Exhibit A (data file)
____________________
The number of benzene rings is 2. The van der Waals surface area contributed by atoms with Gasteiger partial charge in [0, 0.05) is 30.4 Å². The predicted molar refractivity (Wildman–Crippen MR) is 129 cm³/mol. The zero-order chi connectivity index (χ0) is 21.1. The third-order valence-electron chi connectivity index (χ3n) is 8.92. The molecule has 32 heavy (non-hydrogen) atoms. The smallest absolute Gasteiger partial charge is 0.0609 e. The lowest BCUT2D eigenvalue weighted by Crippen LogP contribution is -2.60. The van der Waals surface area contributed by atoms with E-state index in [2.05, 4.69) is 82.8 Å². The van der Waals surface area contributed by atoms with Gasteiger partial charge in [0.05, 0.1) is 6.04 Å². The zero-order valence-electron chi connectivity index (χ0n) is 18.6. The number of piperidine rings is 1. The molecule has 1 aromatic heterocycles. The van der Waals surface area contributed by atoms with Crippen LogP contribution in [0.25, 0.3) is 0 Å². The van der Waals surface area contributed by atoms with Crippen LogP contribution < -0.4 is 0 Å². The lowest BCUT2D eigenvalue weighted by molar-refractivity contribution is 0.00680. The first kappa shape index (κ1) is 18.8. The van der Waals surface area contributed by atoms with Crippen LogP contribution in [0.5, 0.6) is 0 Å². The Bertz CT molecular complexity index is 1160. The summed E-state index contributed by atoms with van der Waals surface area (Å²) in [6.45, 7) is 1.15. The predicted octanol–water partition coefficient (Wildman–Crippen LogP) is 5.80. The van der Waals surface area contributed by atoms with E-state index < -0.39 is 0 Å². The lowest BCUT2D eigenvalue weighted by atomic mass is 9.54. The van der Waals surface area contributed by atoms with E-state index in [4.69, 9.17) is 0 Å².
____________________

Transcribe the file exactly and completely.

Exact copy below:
The number of benzene rings is 2. The van der Waals surface area contributed by atoms with Gasteiger partial charge in [0, 0.05) is 30.4 Å². The predicted molar refractivity (Wildman–Crippen MR) is 129 cm³/mol. The zero-order chi connectivity index (χ0) is 21.1. The third-order valence-electron chi connectivity index (χ3n) is 8.92. The molecule has 32 heavy (non-hydrogen) atoms. The smallest absolute Gasteiger partial charge is 0.0609 e. The lowest BCUT2D eigenvalue weighted by Crippen LogP contribution is -2.60. The van der Waals surface area contributed by atoms with E-state index in [2.05, 4.69) is 82.8 Å². The van der Waals surface area contributed by atoms with Gasteiger partial charge in [0.05, 0.1) is 6.04 Å². The zero-order valence-electron chi connectivity index (χ0n) is 18.6. The number of piperidine rings is 1. The molecule has 1 aromatic heterocycles. The van der Waals surface area contributed by atoms with Crippen LogP contribution in [0.25, 0.3) is 0 Å². The van der Waals surface area contributed by atoms with Crippen LogP contribution < -0.4 is 0 Å². The lowest BCUT2D eigenvalue weighted by molar-refractivity contribution is 0.00680. The first kappa shape index (κ1) is 18.8. The van der Waals surface area contributed by atoms with Crippen LogP contribution in [0.5, 0.6) is 0 Å². The Bertz CT molecular complexity index is 1160. The summed E-state index contributed by atoms with van der Waals surface area (Å²) in [6.45, 7) is 1.15. The predicted octanol–water partition coefficient (Wildman–Crippen LogP) is 5.80. The van der Waals surface area contributed by atoms with E-state index < -0.39 is 0 Å². The lowest BCUT2D eigenvalue weighted by atomic mass is 9.54. The van der Waals surface area contributed by atoms with E-state index in [4.69, 9.17) is 0 Å².